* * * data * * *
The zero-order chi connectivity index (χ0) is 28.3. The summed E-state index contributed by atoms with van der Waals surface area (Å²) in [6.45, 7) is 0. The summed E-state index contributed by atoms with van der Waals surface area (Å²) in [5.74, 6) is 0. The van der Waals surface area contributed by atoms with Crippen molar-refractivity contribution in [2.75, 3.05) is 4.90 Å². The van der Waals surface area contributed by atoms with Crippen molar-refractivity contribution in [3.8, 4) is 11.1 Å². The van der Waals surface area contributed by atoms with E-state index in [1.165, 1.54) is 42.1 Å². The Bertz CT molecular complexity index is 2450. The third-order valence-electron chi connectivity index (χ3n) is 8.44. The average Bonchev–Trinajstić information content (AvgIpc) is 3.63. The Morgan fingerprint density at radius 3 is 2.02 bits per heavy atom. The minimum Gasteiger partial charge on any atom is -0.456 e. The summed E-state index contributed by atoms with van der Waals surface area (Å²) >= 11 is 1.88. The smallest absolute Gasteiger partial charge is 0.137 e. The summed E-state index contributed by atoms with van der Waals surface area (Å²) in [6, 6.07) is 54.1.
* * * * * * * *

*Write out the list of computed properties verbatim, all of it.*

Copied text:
The zero-order chi connectivity index (χ0) is 28.3. The summed E-state index contributed by atoms with van der Waals surface area (Å²) in [6.45, 7) is 0. The summed E-state index contributed by atoms with van der Waals surface area (Å²) in [5.74, 6) is 0. The van der Waals surface area contributed by atoms with Crippen molar-refractivity contribution in [2.75, 3.05) is 4.90 Å². The van der Waals surface area contributed by atoms with Crippen molar-refractivity contribution in [3.8, 4) is 11.1 Å². The van der Waals surface area contributed by atoms with E-state index in [1.165, 1.54) is 42.1 Å². The Bertz CT molecular complexity index is 2450. The third-order valence-electron chi connectivity index (χ3n) is 8.44. The average Bonchev–Trinajstić information content (AvgIpc) is 3.63. The Morgan fingerprint density at radius 3 is 2.02 bits per heavy atom. The minimum Gasteiger partial charge on any atom is -0.456 e. The summed E-state index contributed by atoms with van der Waals surface area (Å²) >= 11 is 1.88. The smallest absolute Gasteiger partial charge is 0.137 e. The summed E-state index contributed by atoms with van der Waals surface area (Å²) in [6, 6.07) is 54.1.